City council votes unanimously to leave the Unified Police Department in 11 months
Jul 27, 2020 01:39PM
By Carl Fauver
By Carl Fauver | [email protected]
“No taxation without representation.”
That familiar refrain, of course, launched the Revolutionary War and motivates an on-going drive back east to make Washington D.C. our 51st state. It’s also one of the biggest reasons why the Taylorsville City Council has voted unanimously to jump off what appears, more and more, to perhaps be a sinking ship—the Unified Police Department.
“The four cities served by UPD (Holladay, Midvale, Millcreek and Taylorsville) represent 68% of the department’s budget and about the same percentage of total residents served by the agency, but those cities only have 33% of the votes on the UPD board of directors,” Taylorsville City Attorney Tracy Cowdell said in a recent presentation to the city council. “This is not fair. Our citizens have a disproportional representation on the [UPD] board.”
Soon after explanations from Cowdell and City Manager John Taylor—clearly meant more for the residents and attendant media than for elected officials—the Taylorsville City Council voted unanimously to send a letter to the Unified Police Department, notifying department personnel of the city’s intent to discontinue contracting for their services, as of June 30, 2021.
If Taylorsville City does indeed follow through with its plan, this will mark the second time the community has had its own, independent police department. The city’s previous stand-alone law enforcement agency was disbanded in 2012 when Taylorsville began contracting with UPD.
However, city council Vice Chairman Brad Christopherson said the Taylorsville–UPD relationship could still be salvaged if the police agency is willing to make what the council considers to be fair and logical changes.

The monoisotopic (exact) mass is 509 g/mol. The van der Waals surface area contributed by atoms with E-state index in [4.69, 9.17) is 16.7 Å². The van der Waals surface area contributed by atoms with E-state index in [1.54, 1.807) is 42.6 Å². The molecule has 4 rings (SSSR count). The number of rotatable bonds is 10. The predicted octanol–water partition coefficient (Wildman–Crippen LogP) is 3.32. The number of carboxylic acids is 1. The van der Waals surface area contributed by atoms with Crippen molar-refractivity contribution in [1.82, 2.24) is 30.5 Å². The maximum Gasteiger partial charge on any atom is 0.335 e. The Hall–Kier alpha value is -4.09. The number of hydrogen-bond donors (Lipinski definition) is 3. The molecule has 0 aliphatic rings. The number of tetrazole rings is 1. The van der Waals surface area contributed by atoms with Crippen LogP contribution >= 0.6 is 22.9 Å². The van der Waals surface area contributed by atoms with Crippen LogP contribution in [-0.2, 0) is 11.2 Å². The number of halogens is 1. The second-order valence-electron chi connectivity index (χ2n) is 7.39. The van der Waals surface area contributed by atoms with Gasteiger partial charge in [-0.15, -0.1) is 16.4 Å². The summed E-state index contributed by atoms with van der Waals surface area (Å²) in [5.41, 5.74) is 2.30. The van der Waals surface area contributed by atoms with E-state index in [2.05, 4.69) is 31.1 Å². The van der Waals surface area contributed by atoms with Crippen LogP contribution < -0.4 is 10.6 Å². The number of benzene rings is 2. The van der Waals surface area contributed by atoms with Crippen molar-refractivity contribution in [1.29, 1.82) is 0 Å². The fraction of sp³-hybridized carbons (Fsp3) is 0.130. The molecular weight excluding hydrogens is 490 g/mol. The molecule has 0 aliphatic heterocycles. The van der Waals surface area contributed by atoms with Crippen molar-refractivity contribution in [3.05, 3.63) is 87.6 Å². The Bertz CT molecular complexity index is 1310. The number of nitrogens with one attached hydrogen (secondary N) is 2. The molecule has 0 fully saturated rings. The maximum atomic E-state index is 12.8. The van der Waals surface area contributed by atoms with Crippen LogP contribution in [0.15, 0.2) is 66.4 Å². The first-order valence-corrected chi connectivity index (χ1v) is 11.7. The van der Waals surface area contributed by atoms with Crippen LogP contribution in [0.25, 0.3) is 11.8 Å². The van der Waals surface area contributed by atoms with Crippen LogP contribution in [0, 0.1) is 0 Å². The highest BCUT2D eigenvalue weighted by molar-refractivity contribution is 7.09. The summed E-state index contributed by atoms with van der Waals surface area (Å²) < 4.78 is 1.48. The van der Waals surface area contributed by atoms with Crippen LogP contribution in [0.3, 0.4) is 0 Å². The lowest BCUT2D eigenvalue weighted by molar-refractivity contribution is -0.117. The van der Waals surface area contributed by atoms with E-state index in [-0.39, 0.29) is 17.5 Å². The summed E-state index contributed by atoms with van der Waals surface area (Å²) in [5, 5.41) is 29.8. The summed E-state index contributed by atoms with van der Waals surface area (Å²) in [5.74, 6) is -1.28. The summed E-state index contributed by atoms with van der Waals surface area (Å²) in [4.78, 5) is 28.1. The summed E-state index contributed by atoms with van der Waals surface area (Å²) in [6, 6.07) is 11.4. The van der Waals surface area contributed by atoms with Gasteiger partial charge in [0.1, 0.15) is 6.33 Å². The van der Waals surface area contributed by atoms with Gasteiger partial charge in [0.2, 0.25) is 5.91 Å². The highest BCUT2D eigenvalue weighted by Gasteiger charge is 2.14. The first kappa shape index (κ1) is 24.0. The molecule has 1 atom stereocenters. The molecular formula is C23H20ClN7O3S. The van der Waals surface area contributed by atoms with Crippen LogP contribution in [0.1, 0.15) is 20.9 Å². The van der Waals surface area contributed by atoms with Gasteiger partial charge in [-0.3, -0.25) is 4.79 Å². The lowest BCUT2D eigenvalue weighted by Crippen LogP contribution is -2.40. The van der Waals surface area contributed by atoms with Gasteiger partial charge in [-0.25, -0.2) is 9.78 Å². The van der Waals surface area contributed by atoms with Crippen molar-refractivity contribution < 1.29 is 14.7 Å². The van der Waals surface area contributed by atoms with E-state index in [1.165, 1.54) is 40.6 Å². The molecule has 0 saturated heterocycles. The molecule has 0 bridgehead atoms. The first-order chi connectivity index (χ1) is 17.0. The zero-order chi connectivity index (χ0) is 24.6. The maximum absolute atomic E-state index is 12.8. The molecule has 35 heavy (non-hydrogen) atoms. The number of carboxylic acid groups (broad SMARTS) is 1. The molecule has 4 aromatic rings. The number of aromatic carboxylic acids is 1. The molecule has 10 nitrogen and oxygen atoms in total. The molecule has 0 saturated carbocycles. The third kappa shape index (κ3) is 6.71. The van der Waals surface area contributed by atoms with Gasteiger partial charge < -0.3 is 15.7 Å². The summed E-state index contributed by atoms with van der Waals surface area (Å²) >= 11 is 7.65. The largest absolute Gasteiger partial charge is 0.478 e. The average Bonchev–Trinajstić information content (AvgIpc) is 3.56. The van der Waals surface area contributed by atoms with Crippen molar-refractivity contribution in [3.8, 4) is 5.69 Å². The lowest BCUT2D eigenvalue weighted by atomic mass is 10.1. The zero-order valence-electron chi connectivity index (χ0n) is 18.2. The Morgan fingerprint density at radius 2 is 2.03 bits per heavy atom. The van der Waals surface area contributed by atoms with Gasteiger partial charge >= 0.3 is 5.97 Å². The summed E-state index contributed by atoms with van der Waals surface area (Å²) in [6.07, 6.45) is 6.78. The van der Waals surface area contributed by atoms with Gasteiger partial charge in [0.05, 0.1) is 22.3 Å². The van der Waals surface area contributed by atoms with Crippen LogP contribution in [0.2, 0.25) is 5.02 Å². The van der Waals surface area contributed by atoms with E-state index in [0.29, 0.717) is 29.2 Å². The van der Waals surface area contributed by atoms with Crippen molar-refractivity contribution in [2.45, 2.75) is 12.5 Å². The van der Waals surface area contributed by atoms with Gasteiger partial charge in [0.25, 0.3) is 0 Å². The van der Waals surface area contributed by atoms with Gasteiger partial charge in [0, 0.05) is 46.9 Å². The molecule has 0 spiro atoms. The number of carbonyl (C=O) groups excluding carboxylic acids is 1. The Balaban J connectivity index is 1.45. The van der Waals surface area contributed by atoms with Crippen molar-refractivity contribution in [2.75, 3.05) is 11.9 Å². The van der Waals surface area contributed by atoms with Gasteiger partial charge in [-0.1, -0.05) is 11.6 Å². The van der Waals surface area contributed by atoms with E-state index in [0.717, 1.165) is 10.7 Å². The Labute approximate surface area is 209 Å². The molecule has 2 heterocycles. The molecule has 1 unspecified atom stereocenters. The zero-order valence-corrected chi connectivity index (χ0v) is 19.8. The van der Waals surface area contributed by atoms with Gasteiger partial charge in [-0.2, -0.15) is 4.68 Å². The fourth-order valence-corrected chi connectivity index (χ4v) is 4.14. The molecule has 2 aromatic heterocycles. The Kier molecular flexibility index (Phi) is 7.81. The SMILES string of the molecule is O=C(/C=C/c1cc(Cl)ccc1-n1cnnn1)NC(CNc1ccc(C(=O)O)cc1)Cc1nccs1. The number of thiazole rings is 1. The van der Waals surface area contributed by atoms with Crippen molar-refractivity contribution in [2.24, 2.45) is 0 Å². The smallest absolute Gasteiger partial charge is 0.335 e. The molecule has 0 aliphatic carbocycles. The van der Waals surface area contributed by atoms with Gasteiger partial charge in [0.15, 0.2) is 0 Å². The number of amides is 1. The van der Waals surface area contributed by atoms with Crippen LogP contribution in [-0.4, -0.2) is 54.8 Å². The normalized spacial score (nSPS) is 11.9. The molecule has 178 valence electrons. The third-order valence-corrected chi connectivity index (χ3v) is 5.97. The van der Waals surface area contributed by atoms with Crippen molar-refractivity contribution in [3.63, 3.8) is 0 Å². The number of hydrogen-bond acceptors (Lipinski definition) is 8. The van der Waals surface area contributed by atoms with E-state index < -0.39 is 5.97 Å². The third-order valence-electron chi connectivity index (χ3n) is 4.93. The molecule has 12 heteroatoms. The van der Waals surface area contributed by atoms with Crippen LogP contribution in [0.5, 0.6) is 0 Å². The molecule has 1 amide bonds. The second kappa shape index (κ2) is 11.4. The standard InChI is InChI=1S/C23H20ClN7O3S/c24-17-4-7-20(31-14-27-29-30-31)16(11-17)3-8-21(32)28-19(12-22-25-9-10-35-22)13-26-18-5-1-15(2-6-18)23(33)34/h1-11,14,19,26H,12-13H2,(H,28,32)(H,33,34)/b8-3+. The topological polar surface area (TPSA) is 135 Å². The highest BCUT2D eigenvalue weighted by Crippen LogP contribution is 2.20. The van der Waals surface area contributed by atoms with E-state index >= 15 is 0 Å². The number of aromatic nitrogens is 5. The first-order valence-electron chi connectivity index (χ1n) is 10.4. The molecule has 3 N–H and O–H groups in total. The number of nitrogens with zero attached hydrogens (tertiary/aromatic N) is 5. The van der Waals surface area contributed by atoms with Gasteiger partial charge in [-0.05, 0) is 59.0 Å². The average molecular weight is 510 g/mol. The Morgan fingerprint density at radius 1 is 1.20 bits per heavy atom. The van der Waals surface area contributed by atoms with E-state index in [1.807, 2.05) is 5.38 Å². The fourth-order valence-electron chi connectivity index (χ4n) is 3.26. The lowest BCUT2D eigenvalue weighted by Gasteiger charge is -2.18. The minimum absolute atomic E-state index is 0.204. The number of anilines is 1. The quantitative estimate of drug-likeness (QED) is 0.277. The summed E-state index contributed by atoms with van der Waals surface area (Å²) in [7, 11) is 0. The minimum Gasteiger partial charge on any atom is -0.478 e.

“If there was an actual effort to work toward a [management and budgeting] compromise, I would consider changing my vote [to leave UPD],” Christopherson told his fellow council members. “I think UPD is a fantastic organization, but the economies of scale to make it go have been lost. And there has been a flat-out refusal by UPD administration to address this.”
Similar city departures from UPD by Herriman in 2018 and Riverton in 2019 have had a big impact on those economies of scale. In the just-finalized FY2021 Taylorsville City budget, council members approved payment of a half-million dollar fee hike to Unified Police. The cost increased from $10.1 million to $10.6 million, with no measurable improvement to services.
“Because of financial shortfalls due to COVID-19, we just approved a city budget that had cuts in every single department—except police,” Christopherson said. “Meanwhile, UPD came up with a budget that showed decreased costs to the county but increased costs to the four contract cities. That is a stunning, mouth-agape shock to me.”
Prior to the police budget talk at the meeting, several city council members expressed their appreciation to UPD for the service it provides in Taylorsville. Council Chairwoman Meredith Harker led the audience in a standing ovation for the agency.
“Law enforcement is our number one priority – keeping our citizens safe,” she said. “This (decision to leave UPD) has been a long, thought out process. We have looked at every issue, every dollar. Hopefully, the public can see this is a big issue and we have given it much thought.”
Councilman Dan Armstrong added, “It seems the county has gotten a sweet deal on [the UPD member city’s] backs. With them having two-thirds of the vote, [the county] has no incentive to see it our way.”
During a brief public comment period, one Taylorsville resident appeared at the council podium to ask, “Where is UPD leadership tonight? I don’t see any UPD administrators at our meeting to answer questions. I ask you [the council] to support the resolution to start the clock to create our own department.”
Indeed, the clock is now running, with no indication so far from the county that it will consider UPD management grievances from Taylorsville elected officials in an attempt to keep the city in the policing district.